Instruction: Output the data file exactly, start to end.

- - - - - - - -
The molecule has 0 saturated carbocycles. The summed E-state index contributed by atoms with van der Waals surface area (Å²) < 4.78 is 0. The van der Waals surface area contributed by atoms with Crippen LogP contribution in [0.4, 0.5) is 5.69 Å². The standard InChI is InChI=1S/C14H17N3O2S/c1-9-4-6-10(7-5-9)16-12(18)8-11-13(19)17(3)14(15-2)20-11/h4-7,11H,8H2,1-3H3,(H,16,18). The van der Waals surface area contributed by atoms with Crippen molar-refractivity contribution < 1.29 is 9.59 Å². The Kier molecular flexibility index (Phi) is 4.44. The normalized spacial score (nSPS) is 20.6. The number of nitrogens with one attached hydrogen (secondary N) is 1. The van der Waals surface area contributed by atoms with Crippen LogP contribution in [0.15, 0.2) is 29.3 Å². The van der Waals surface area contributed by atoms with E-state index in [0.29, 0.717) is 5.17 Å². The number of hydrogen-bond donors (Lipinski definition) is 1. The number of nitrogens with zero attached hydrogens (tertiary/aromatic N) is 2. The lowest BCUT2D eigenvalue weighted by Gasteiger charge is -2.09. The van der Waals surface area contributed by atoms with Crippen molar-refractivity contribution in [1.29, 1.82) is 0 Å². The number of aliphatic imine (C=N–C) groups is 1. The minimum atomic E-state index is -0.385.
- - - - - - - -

The molecule has 0 saturated carbocycles. The summed E-state index contributed by atoms with van der Waals surface area (Å²) < 4.78 is 0. The van der Waals surface area contributed by atoms with Crippen LogP contribution in [0.4, 0.5) is 5.69 Å². The standard InChI is InChI=1S/C14H17N3O2S/c1-9-4-6-10(7-5-9)16-12(18)8-11-13(19)17(3)14(15-2)20-11/h4-7,11H,8H2,1-3H3,(H,16,18). The van der Waals surface area contributed by atoms with Crippen molar-refractivity contribution < 1.29 is 9.59 Å². The Kier molecular flexibility index (Phi) is 4.44. The normalized spacial score (nSPS) is 20.6. The number of nitrogens with one attached hydrogen (secondary N) is 1. The van der Waals surface area contributed by atoms with Crippen LogP contribution in [0.15, 0.2) is 29.3 Å². The van der Waals surface area contributed by atoms with E-state index in [0.29, 0.717) is 5.17 Å². The number of hydrogen-bond donors (Lipinski definition) is 1. The number of nitrogens with zero attached hydrogens (tertiary/aromatic N) is 2. The lowest BCUT2D eigenvalue weighted by Gasteiger charge is -2.09. The van der Waals surface area contributed by atoms with Crippen molar-refractivity contribution in [1.29, 1.82) is 0 Å². The number of aliphatic imine (C=N–C) groups is 1. The minimum atomic E-state index is -0.385.